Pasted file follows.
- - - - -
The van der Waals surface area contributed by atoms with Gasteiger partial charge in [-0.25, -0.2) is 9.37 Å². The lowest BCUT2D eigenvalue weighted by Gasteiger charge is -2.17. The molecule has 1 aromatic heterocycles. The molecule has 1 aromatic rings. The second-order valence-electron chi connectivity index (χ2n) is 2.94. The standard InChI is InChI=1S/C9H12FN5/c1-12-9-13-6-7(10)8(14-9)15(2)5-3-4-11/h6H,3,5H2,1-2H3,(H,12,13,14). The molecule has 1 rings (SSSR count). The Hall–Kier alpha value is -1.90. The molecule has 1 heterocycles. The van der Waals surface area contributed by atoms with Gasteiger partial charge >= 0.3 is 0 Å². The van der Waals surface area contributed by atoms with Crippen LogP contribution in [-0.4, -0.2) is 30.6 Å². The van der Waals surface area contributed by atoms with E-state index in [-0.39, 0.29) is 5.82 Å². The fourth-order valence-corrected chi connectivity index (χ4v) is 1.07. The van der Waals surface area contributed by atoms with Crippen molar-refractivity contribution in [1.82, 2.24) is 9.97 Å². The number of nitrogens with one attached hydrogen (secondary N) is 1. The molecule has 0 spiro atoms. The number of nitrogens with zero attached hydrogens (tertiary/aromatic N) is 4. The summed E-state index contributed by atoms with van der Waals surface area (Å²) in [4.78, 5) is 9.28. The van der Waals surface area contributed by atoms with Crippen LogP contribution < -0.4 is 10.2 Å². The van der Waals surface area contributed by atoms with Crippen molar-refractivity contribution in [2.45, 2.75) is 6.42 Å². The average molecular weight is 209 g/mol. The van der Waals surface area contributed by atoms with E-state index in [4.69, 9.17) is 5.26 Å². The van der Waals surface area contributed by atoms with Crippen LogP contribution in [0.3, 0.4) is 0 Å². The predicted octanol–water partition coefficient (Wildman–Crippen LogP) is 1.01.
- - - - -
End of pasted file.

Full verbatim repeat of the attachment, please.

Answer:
The van der Waals surface area contributed by atoms with Gasteiger partial charge in [-0.25, -0.2) is 9.37 Å². The lowest BCUT2D eigenvalue weighted by Gasteiger charge is -2.17. The molecule has 1 aromatic heterocycles. The molecule has 1 aromatic rings. The second-order valence-electron chi connectivity index (χ2n) is 2.94. The standard InChI is InChI=1S/C9H12FN5/c1-12-9-13-6-7(10)8(14-9)15(2)5-3-4-11/h6H,3,5H2,1-2H3,(H,12,13,14). The molecule has 1 rings (SSSR count). The Hall–Kier alpha value is -1.90. The molecule has 1 heterocycles. The van der Waals surface area contributed by atoms with Gasteiger partial charge >= 0.3 is 0 Å². The van der Waals surface area contributed by atoms with Crippen LogP contribution in [-0.4, -0.2) is 30.6 Å². The van der Waals surface area contributed by atoms with E-state index in [-0.39, 0.29) is 5.82 Å². The fourth-order valence-corrected chi connectivity index (χ4v) is 1.07. The van der Waals surface area contributed by atoms with Crippen molar-refractivity contribution in [1.82, 2.24) is 9.97 Å². The number of nitrogens with one attached hydrogen (secondary N) is 1. The molecule has 0 spiro atoms. The number of nitrogens with zero attached hydrogens (tertiary/aromatic N) is 4. The summed E-state index contributed by atoms with van der Waals surface area (Å²) in [4.78, 5) is 9.28. The van der Waals surface area contributed by atoms with Crippen LogP contribution < -0.4 is 10.2 Å². The van der Waals surface area contributed by atoms with Crippen molar-refractivity contribution in [2.45, 2.75) is 6.42 Å². The average molecular weight is 209 g/mol. The van der Waals surface area contributed by atoms with E-state index in [4.69, 9.17) is 5.26 Å². The van der Waals surface area contributed by atoms with Crippen LogP contribution in [0.3, 0.4) is 0 Å². The predicted octanol–water partition coefficient (Wildman–Crippen LogP) is 1.01.